Amid Threats, Jewish Blogger Returns To Brandeis. Did Daniel Mael’s right-wing, pro-Israel politics play a role in backlash against him?
Hannah Dreyfus, JEWISH WEEK
When Daniel Mael, a 22-year-old Brandeis senior, returned to campus for his final semester last week, he was advised by university police not to walk anywhere alone.
My lifestyle on campus has to be altered to ensure my safety,” said Mael, a Jewish student originally from Newton, Mass., who met with Brandeis security officials over winter break to discuss details. “We’re still figuring out the specifics.”
These added security precautions were set in motion after an article Mael wrote shortly before winter break sparked outrage among the Brandeis student body and beyond. According to Mael, he and his family have received threats of physical violence since.
The article, published on the conservative news website Truth Revolt, criticized fellow Brandeis student Khadijah Lynch’s inflammatory tweets after the funeral of two slain New York police officers.
“I have no sympathy for the nypd officers who were murdered today,” tweeted Lynch, a junior who served in a student leadership position in the African and Afro-American studies department. Lynch has since stepped down from the role and made her previously public twitter account private.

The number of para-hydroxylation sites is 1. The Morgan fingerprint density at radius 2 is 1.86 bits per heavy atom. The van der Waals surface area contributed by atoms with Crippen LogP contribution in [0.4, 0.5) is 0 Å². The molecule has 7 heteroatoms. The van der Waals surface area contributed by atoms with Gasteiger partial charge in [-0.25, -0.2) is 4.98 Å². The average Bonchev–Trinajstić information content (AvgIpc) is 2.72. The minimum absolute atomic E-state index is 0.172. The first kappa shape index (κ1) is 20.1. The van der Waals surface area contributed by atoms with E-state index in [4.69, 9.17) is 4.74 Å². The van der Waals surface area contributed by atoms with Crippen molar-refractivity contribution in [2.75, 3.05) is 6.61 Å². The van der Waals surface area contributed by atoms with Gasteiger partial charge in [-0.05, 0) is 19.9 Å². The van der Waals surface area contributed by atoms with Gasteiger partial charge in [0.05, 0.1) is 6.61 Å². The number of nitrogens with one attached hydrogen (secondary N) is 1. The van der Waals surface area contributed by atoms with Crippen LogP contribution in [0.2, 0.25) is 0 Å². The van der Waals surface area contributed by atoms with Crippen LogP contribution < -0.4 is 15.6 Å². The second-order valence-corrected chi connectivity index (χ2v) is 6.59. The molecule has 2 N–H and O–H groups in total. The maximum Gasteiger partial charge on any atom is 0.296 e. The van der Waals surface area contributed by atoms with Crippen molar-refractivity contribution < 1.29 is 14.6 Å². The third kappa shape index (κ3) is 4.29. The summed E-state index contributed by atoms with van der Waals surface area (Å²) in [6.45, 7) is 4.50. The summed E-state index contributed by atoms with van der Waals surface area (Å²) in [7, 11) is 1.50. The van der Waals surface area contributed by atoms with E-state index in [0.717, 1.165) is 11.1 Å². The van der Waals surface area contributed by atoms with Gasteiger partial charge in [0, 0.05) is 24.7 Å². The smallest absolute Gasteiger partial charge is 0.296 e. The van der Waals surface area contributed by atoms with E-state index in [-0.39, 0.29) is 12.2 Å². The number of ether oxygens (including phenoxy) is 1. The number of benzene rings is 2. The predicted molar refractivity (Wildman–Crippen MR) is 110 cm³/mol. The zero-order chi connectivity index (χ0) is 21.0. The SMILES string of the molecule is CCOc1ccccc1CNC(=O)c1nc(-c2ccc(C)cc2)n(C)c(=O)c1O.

Lynch’s tweets went on to lambast America (“F— this f—ing country,” read one) and talk about violence (“i need to get my gun license. asap” and “amerikkka needs an intifada. enough is enough”).
As the controversy grew, some students pushed for Lynch to be expelled while others backed her, defending her right to free speech and criticizing Mael for placing her in danger by publicizing her tweets.
In an email to the student body, Michael Piccione, a member of the 2014-15 student conduct board, accused Mael of violating several codes of student conduct and compromising Lynch’s safety by “exposing” her tweets to Mael’s “largely white supremacist following.” He called on the Brandeis community to “condemn the threatening and hateful comments she [Lynch] has received and stand up for the principle of social justice on which Brandeis was founded.”
Piccione also requested a “no contact order” against Mael on Dec. 28, which was briefly put into effect and prevented Mael from being in the same room with Piccione. The order has since been lifted.
Though the immediate heat following the article’s publication has subsided, the incident caused some to speculate that Mael’s staunchly pro-Israel stance played a role in backlash he received from fellow students.
“Mael getting death threats makes sense — he puts himself in the spotlight,” said Rebecca Sternberg, a junior on campus who is on the board of the Brandeis Zionist Alliance, a student group that celebrates the apolitical aspects of Israel, including art and culture.
Though Sternberg sympathizes with Mael’s pro-Israel stance, she disagreed with his “tactics.” “I have less sympathy for Mael than for Khadijah,” she said. “Khadijah didn’t try and put herself in the spotlight, she was forced into it.”
David Eden, chief administrative officer at Hillel International and a veteran editor and columnist, said, “There’s no doubt that as a high-profile …read more